4. Not budgeting: Budgeting is always an important consideration for a business as it helps to maintain healthy cashflows. Unfortunately, inept budgeting or the complete lack of it constitutes the most common marketing mistakes that businesses make and this invariably leads to a shortfall of money for critical marketing and advertising ventures.

5. Surrendering without a fight – Chance only favors those who court her. Marketing promotions are often consciously driven to failure because of a lack of patience and strong will power. Giving up too soon is seldom the right thing for a business, particularly when success waits around the turn. It is also imperative to allow promotions some time since they take some time to achieve results.

6. Poor sales copy – An effective and encouraging sales page is a major sales multiplier whereas businesses that devise unprofessional ad copies end up seriously compromising on sales. This is because it is the sales page that eventually determines the interest of a consumer in a business. A business has little chance of selling its products and services effectively to consumers if its marketing strategy endorses poorly devised and inefficient sales copies.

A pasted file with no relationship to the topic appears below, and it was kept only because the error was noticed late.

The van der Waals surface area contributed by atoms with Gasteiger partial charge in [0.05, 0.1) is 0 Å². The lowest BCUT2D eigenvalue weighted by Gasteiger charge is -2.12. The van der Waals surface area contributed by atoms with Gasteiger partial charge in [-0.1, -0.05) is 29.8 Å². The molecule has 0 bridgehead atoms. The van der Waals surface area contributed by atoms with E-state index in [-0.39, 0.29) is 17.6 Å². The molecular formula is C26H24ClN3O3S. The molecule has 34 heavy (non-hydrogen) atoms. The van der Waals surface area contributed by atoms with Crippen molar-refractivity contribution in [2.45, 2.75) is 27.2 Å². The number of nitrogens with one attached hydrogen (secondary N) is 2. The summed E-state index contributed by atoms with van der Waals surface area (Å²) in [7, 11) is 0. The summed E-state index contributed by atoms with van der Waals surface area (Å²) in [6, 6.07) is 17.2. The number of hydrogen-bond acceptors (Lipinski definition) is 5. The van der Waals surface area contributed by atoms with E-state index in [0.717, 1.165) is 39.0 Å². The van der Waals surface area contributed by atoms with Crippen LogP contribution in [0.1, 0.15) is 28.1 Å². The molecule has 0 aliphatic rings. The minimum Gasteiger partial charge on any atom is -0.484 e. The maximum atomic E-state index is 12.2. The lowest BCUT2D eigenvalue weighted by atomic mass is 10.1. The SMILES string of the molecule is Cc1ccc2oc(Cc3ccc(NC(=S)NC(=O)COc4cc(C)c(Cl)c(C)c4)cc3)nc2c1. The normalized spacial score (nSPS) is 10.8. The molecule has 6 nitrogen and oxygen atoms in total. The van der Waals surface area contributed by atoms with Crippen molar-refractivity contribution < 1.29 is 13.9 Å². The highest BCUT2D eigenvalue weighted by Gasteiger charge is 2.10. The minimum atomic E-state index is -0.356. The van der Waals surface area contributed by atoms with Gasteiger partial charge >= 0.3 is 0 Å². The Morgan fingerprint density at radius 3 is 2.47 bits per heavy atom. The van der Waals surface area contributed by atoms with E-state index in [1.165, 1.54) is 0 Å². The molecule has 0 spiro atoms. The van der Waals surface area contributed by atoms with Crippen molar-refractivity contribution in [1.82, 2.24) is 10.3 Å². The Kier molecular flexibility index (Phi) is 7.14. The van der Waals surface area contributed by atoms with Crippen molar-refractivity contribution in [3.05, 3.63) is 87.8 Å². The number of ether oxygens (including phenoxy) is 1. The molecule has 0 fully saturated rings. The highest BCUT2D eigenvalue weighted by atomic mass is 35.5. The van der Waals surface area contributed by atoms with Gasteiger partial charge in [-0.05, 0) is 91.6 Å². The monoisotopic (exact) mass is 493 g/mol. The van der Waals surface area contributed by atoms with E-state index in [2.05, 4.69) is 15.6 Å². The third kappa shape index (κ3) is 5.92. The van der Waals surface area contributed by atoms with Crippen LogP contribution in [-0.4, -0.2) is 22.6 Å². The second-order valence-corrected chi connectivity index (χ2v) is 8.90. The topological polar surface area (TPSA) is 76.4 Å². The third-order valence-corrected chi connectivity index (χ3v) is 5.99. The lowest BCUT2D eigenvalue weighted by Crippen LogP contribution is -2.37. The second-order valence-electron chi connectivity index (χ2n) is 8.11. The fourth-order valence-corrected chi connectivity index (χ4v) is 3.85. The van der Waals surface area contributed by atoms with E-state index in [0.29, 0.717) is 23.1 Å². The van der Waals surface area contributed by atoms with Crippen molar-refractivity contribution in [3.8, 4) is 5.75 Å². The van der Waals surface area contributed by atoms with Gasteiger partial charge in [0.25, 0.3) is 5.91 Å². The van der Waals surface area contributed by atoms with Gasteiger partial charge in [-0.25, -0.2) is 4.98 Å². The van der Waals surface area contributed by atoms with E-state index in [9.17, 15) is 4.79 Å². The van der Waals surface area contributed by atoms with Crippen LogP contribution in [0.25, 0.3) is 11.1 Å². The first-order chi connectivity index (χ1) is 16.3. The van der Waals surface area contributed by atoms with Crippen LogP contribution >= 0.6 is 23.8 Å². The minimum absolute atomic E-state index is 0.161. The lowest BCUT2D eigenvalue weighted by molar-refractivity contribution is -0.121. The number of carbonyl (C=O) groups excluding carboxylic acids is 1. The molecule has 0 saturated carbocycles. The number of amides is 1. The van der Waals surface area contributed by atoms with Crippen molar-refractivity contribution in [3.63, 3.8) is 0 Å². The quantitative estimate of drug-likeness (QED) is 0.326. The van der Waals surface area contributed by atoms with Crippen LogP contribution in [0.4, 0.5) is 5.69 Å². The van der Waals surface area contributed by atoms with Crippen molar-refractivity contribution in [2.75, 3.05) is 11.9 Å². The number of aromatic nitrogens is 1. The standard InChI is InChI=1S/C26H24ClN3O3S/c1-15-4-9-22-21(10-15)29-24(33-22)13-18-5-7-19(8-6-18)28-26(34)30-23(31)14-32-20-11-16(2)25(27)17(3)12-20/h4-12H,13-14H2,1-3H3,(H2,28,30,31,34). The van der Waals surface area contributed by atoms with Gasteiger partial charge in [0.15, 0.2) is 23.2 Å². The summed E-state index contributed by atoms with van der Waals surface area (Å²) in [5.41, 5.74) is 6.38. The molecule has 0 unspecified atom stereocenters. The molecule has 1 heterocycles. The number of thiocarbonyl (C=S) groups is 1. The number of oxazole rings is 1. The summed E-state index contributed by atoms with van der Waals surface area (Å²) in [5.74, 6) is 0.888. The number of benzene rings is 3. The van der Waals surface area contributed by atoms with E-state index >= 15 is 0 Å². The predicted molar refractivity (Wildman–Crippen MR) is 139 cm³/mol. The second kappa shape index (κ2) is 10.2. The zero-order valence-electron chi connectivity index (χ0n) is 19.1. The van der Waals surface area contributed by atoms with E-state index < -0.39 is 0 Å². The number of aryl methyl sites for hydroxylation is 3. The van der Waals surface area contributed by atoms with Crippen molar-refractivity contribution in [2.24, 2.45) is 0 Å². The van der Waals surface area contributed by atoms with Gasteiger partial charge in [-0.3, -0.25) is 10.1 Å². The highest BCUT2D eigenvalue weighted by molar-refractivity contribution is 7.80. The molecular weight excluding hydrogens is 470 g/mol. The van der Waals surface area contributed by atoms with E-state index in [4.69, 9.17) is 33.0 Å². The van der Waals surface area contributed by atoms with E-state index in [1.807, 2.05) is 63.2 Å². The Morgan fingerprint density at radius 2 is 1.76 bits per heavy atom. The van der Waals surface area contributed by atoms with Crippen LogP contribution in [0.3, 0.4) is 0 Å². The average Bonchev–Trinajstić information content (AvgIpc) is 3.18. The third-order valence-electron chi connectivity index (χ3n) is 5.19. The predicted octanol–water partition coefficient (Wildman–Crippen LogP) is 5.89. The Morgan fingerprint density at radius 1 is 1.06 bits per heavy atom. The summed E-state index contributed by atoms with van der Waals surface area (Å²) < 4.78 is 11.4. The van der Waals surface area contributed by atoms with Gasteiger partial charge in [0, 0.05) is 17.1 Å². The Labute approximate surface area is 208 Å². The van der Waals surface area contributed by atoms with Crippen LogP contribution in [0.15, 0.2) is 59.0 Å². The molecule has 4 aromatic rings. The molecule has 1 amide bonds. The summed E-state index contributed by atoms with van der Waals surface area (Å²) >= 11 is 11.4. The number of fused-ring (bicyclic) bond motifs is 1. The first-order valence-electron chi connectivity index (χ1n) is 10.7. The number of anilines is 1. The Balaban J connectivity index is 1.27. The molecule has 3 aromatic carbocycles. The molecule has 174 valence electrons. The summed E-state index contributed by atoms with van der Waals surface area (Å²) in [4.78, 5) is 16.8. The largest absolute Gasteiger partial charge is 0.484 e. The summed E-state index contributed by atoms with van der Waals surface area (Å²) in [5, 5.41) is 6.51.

Tim has been blogging about marketing and branding issues for over 3 years. He has been working as a branding specialist distributing logo t shirt.  http://www.customgear.com.au


Lesson Learned The Hardway

June 11, 2012

I just read an article by Adrianna Gardella writing for “You’re the Boss” Blog of the NY Times. It’s a great read for anyone wanting to start their own store front business.

After working with many business owners starting their first bricks and mortar business over the last 25 years, I am convinced that whether a business succeeds or fails is determined long before the doors of the business are opened for the first time.

The thing  that jumped out at me was not that the business owner mismanaged her business, but that her target market was a thousand miles away.

The Dark Side of Opening a Store – NYTimes.com.


New Financial Help For Bricks and Mortar Startups

June 4, 2012

Attached a reprint of an article by Brad Thomas, a contributor to Forbes. Shopping Center owners are aggressively looking for ways to fill up their centers. Both large and small landlord groups are providing various kinds of financial and logistic support for new start up tenants.

Even better news is that landlords are generally much easier to work with than the banks.

Improve Retail Brick And Mortar And They Will Come – Forbes.


How To Use Social Media When Launching Your Store

June 4, 2012